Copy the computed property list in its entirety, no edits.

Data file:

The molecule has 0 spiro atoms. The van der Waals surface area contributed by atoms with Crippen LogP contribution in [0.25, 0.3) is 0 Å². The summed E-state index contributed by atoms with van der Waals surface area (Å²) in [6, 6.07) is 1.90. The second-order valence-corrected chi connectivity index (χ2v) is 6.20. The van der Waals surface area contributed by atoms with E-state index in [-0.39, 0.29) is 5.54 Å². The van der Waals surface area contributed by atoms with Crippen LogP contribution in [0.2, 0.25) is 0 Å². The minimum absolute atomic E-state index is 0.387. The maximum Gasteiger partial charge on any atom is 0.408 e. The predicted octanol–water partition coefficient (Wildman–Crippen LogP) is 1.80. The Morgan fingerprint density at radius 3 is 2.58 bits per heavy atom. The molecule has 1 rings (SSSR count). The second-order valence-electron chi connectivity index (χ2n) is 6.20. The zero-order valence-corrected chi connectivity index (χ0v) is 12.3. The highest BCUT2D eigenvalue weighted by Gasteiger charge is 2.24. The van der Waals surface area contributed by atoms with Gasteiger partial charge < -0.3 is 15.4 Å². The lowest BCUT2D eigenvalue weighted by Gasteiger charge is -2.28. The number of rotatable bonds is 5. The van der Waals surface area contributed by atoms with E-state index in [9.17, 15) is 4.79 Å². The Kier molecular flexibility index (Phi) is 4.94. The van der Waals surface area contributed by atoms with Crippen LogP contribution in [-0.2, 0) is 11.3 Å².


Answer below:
The molecule has 0 spiro atoms. The van der Waals surface area contributed by atoms with Crippen LogP contribution in [0.25, 0.3) is 0 Å². The summed E-state index contributed by atoms with van der Waals surface area (Å²) in [6, 6.07) is 1.90. The second-order valence-corrected chi connectivity index (χ2v) is 6.20. The van der Waals surface area contributed by atoms with E-state index in [-0.39, 0.29) is 5.54 Å². The van der Waals surface area contributed by atoms with Crippen LogP contribution in [0.2, 0.25) is 0 Å². The minimum absolute atomic E-state index is 0.387. The maximum Gasteiger partial charge on any atom is 0.408 e. The predicted octanol–water partition coefficient (Wildman–Crippen LogP) is 1.80. The Morgan fingerprint density at radius 3 is 2.58 bits per heavy atom. The molecule has 1 rings (SSSR count). The second-order valence-electron chi connectivity index (χ2n) is 6.20. The zero-order valence-corrected chi connectivity index (χ0v) is 12.3. The highest BCUT2D eigenvalue weighted by Gasteiger charge is 2.24. The van der Waals surface area contributed by atoms with Gasteiger partial charge < -0.3 is 15.4 Å². The lowest BCUT2D eigenvalue weighted by Gasteiger charge is -2.28. The number of rotatable bonds is 5. The van der Waals surface area contributed by atoms with E-state index in [9.17, 15) is 4.79 Å². The Kier molecular flexibility index (Phi) is 4.94. The van der Waals surface area contributed by atoms with Crippen LogP contribution in [-0.2, 0) is 11.3 Å².